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5 problems with Ubuntu 12.04 part 2: Calendaring & forward planning

by Russell Barnes

Ubuntu 12.04 has a number of challenges to overcome before we think it’s ready for the planned LTS release later this month. We continue our irreverent list with a few issues with calendaring in Ubuntu 12.04…

Wendy Windows isn’t a happy lady. After her laughable inability to set up an email client in Ubuntu 12.04 she was flamed into next Tuesday and, as such, feels quite unable to continue with our little social experiment.

5 problems with Ubuntu 12.04 part 2: Calendaring & forward planning
"This isn't the socio-technological experiment I signed up for."

This being the case we’ve worked hard to find some fresh help. Say hello to Mackenzie Mac. Besides being a full-time web designer, Mackenzie “Mc-Zee” Mac is also an aspiring Brogrammer currently studying hard in an effort to maximise his potential to ‘rage with his crew’ while coding during downtime.

5 problems with Ubuntu 12.04 part 2: Calendaring & forward planning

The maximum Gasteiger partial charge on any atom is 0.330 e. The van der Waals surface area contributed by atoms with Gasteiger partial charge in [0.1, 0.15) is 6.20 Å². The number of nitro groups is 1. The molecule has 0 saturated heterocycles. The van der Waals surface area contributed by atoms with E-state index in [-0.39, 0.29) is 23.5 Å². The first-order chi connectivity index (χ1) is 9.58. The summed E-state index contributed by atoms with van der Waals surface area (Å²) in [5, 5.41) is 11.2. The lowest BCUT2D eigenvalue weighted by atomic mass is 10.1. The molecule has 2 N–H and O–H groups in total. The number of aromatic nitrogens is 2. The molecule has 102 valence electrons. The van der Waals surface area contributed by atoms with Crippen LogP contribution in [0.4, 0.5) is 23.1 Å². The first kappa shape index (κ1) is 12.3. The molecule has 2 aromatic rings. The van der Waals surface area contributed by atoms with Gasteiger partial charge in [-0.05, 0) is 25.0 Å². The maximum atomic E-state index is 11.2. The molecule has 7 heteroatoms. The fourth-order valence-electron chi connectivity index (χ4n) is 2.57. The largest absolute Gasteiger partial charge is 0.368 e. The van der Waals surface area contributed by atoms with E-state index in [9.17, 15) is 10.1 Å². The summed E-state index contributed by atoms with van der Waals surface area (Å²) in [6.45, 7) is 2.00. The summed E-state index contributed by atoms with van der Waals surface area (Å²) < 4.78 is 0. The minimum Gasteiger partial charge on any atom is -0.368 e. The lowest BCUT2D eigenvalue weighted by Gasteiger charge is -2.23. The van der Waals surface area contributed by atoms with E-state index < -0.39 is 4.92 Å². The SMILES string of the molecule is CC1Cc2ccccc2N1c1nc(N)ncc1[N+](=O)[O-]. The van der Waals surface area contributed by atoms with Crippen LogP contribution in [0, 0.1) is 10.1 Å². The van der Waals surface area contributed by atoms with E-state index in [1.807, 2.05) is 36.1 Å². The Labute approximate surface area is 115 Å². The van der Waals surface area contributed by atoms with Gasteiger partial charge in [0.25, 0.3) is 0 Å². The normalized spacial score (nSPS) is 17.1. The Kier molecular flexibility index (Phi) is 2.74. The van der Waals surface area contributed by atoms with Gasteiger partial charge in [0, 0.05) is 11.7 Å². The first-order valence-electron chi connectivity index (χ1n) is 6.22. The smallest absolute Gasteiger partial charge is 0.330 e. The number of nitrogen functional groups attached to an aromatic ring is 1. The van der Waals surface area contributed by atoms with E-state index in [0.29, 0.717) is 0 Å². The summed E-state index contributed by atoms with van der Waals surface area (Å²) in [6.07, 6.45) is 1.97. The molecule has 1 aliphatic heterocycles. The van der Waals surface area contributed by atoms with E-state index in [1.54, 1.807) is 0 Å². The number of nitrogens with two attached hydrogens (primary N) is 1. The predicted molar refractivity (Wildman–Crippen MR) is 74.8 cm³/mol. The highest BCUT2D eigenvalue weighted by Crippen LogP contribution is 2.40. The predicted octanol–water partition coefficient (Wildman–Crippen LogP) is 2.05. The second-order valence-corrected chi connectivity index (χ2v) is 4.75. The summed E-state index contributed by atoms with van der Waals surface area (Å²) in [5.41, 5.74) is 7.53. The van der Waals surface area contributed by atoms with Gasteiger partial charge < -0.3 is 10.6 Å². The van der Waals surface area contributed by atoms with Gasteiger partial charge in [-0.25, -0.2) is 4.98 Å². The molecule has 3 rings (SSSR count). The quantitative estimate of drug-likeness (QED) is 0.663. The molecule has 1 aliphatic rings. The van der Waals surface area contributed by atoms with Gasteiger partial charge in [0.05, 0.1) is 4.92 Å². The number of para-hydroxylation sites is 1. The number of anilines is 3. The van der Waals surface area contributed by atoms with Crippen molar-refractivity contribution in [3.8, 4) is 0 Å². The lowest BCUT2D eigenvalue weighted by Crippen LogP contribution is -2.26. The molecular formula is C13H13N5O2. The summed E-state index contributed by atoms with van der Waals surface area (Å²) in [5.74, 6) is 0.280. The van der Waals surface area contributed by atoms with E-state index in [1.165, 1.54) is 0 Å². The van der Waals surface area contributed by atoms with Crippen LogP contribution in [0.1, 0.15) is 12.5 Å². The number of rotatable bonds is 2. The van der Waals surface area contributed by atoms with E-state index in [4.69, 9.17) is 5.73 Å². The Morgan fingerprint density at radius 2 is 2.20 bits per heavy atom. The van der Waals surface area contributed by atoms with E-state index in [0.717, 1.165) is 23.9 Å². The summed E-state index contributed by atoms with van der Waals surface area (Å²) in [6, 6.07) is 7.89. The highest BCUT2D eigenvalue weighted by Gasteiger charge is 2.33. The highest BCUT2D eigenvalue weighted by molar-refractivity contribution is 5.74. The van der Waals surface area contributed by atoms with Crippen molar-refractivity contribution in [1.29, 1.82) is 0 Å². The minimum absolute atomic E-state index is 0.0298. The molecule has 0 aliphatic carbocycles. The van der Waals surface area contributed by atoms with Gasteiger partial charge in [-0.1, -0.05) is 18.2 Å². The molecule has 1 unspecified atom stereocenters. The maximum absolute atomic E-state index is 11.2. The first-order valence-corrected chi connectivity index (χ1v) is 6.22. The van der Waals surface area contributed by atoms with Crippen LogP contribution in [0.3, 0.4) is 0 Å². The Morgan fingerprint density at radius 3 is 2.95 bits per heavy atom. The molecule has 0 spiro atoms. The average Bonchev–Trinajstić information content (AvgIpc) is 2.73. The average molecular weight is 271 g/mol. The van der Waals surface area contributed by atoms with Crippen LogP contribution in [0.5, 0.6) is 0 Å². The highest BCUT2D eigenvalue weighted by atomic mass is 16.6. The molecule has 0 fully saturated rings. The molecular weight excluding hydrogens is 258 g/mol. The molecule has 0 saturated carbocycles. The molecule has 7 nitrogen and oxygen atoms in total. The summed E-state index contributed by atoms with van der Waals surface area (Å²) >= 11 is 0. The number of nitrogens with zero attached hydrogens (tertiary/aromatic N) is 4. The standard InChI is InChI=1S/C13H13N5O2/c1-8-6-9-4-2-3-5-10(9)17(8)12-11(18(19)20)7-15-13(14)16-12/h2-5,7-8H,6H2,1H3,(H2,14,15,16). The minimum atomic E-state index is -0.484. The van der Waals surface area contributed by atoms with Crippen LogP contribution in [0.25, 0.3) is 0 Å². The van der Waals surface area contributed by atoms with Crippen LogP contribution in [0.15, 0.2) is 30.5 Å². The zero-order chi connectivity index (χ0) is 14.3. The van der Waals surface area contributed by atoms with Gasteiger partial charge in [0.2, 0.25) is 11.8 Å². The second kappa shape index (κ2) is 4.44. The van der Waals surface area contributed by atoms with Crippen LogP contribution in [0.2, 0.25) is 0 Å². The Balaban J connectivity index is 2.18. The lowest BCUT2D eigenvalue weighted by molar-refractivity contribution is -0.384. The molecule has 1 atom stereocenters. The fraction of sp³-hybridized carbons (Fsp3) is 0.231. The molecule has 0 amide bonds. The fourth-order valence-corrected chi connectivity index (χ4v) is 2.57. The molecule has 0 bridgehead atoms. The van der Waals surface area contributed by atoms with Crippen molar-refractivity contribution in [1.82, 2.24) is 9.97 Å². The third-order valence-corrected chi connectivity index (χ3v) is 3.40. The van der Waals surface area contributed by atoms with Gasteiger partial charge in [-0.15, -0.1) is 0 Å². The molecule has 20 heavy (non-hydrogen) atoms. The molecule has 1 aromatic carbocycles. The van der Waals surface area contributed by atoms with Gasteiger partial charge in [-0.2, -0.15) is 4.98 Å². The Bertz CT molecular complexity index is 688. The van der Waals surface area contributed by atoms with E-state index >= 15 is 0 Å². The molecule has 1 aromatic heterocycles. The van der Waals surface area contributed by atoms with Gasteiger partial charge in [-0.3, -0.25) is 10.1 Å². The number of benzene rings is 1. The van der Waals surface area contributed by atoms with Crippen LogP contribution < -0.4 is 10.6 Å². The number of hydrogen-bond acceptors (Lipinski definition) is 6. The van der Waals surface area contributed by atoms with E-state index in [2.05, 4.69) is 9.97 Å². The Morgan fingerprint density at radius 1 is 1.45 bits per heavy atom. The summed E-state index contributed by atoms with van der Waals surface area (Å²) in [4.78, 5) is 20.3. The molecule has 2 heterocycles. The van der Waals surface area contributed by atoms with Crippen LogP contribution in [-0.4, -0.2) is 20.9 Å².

“We got invited to a brogramming party where there were naked ladies in the pool. They were cool programmers.”

Though an unashamed Apple fanatic, his early experiences with Ubuntu 12.04 were positive, citing ‘clean design’, ‘smooth lines’ and a System Settings Panel he insisted he ‘could really work with’.

5 problems with Ubuntu 12.04 part 2: Calendaring & forward planning
Ubuntu 12.04's System Settings
5 problems with Ubuntu 12.04 part 2: Calendaring & forward planning
Mac OSX's System Preferences


It seems – by and large – Mackenzie was ‘lovin’ it, bra’, until it came to organising his extensive schedule of hedonistic studying and intensive partying.

For Mackenzie, one of the most striking issues was the apparent inability to access his work and social schedule.

It seems an important aspects of his OS X experience is the system-wide integration of Apple’s iCal, and its ability to quickly sync, mirror and share his schedule across more than 38 other iProducts that could be concealed about his person at any one time.